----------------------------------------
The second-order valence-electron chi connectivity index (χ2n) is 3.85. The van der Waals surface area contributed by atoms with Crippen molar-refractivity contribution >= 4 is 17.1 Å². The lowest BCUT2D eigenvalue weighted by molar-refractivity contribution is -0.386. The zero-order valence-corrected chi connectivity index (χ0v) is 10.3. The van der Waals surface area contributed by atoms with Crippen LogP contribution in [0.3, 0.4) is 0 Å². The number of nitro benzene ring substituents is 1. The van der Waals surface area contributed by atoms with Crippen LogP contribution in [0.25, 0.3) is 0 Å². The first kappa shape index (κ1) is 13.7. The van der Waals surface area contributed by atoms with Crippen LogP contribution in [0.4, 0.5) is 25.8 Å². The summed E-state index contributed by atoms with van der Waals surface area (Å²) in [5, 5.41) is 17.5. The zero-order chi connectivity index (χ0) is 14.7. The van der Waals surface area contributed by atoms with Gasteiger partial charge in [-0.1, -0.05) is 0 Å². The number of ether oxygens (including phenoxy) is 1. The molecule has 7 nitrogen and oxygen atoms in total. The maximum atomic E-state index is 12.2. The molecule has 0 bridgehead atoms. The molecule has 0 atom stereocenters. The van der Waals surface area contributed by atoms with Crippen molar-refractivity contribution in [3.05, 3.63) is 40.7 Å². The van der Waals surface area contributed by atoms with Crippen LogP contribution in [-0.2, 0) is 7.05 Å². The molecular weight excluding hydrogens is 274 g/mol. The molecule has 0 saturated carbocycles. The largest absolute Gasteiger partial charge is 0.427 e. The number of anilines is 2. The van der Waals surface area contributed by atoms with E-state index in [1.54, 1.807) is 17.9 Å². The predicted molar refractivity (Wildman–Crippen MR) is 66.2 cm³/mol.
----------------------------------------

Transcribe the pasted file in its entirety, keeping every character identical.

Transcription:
The second-order valence-electron chi connectivity index (χ2n) is 3.85. The van der Waals surface area contributed by atoms with Crippen molar-refractivity contribution >= 4 is 17.1 Å². The lowest BCUT2D eigenvalue weighted by molar-refractivity contribution is -0.386. The zero-order valence-corrected chi connectivity index (χ0v) is 10.3. The van der Waals surface area contributed by atoms with Crippen LogP contribution in [0.3, 0.4) is 0 Å². The number of nitro benzene ring substituents is 1. The van der Waals surface area contributed by atoms with Crippen LogP contribution in [0.25, 0.3) is 0 Å². The first kappa shape index (κ1) is 13.7. The van der Waals surface area contributed by atoms with Crippen LogP contribution in [0.4, 0.5) is 25.8 Å². The summed E-state index contributed by atoms with van der Waals surface area (Å²) in [5, 5.41) is 17.5. The zero-order chi connectivity index (χ0) is 14.7. The van der Waals surface area contributed by atoms with Gasteiger partial charge in [-0.1, -0.05) is 0 Å². The number of ether oxygens (including phenoxy) is 1. The molecule has 7 nitrogen and oxygen atoms in total. The maximum atomic E-state index is 12.2. The molecule has 0 bridgehead atoms. The molecule has 0 atom stereocenters. The van der Waals surface area contributed by atoms with Crippen molar-refractivity contribution in [3.05, 3.63) is 40.7 Å². The van der Waals surface area contributed by atoms with Crippen LogP contribution in [-0.2, 0) is 7.05 Å². The molecular weight excluding hydrogens is 274 g/mol. The molecule has 0 saturated carbocycles. The largest absolute Gasteiger partial charge is 0.427 e. The number of anilines is 2. The van der Waals surface area contributed by atoms with E-state index in [1.54, 1.807) is 17.9 Å². The predicted molar refractivity (Wildman–Crippen MR) is 66.2 cm³/mol.